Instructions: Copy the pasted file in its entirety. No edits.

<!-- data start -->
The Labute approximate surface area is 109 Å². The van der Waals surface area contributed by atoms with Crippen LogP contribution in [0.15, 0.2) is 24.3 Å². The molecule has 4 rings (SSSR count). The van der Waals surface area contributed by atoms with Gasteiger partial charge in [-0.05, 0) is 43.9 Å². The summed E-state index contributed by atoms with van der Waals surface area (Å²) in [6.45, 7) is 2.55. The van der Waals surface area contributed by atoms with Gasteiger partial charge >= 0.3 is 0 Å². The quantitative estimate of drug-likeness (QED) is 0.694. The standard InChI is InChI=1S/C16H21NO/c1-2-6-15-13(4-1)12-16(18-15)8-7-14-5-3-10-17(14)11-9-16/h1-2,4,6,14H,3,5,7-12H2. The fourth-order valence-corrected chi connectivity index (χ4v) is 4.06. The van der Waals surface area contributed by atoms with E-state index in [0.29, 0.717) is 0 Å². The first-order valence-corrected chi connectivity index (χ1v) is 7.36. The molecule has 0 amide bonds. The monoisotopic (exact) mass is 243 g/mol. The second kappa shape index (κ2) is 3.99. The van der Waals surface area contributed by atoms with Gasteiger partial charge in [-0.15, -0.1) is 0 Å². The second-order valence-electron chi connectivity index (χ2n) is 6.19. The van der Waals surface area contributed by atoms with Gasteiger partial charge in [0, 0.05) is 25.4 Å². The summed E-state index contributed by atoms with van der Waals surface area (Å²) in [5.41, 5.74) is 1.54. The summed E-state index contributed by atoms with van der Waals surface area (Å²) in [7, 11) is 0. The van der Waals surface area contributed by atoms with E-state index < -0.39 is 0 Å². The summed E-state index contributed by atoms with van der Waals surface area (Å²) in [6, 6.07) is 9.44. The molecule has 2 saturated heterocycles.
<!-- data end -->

The Labute approximate surface area is 109 Å². The van der Waals surface area contributed by atoms with Crippen LogP contribution in [0.15, 0.2) is 24.3 Å². The molecule has 4 rings (SSSR count). The van der Waals surface area contributed by atoms with Gasteiger partial charge in [-0.05, 0) is 43.9 Å². The summed E-state index contributed by atoms with van der Waals surface area (Å²) in [6.45, 7) is 2.55. The van der Waals surface area contributed by atoms with Gasteiger partial charge >= 0.3 is 0 Å². The quantitative estimate of drug-likeness (QED) is 0.694. The standard InChI is InChI=1S/C16H21NO/c1-2-6-15-13(4-1)12-16(18-15)8-7-14-5-3-10-17(14)11-9-16/h1-2,4,6,14H,3,5,7-12H2. The fourth-order valence-corrected chi connectivity index (χ4v) is 4.06. The van der Waals surface area contributed by atoms with E-state index in [0.29, 0.717) is 0 Å². The first-order valence-corrected chi connectivity index (χ1v) is 7.36. The molecule has 0 amide bonds. The monoisotopic (exact) mass is 243 g/mol. The second kappa shape index (κ2) is 3.99. The van der Waals surface area contributed by atoms with Gasteiger partial charge in [-0.15, -0.1) is 0 Å². The second-order valence-electron chi connectivity index (χ2n) is 6.19. The van der Waals surface area contributed by atoms with Gasteiger partial charge in [0, 0.05) is 25.4 Å². The summed E-state index contributed by atoms with van der Waals surface area (Å²) in [5.41, 5.74) is 1.54. The summed E-state index contributed by atoms with van der Waals surface area (Å²) in [7, 11) is 0. The van der Waals surface area contributed by atoms with E-state index < -0.39 is 0 Å². The summed E-state index contributed by atoms with van der Waals surface area (Å²) in [6, 6.07) is 9.44. The molecule has 2 saturated heterocycles.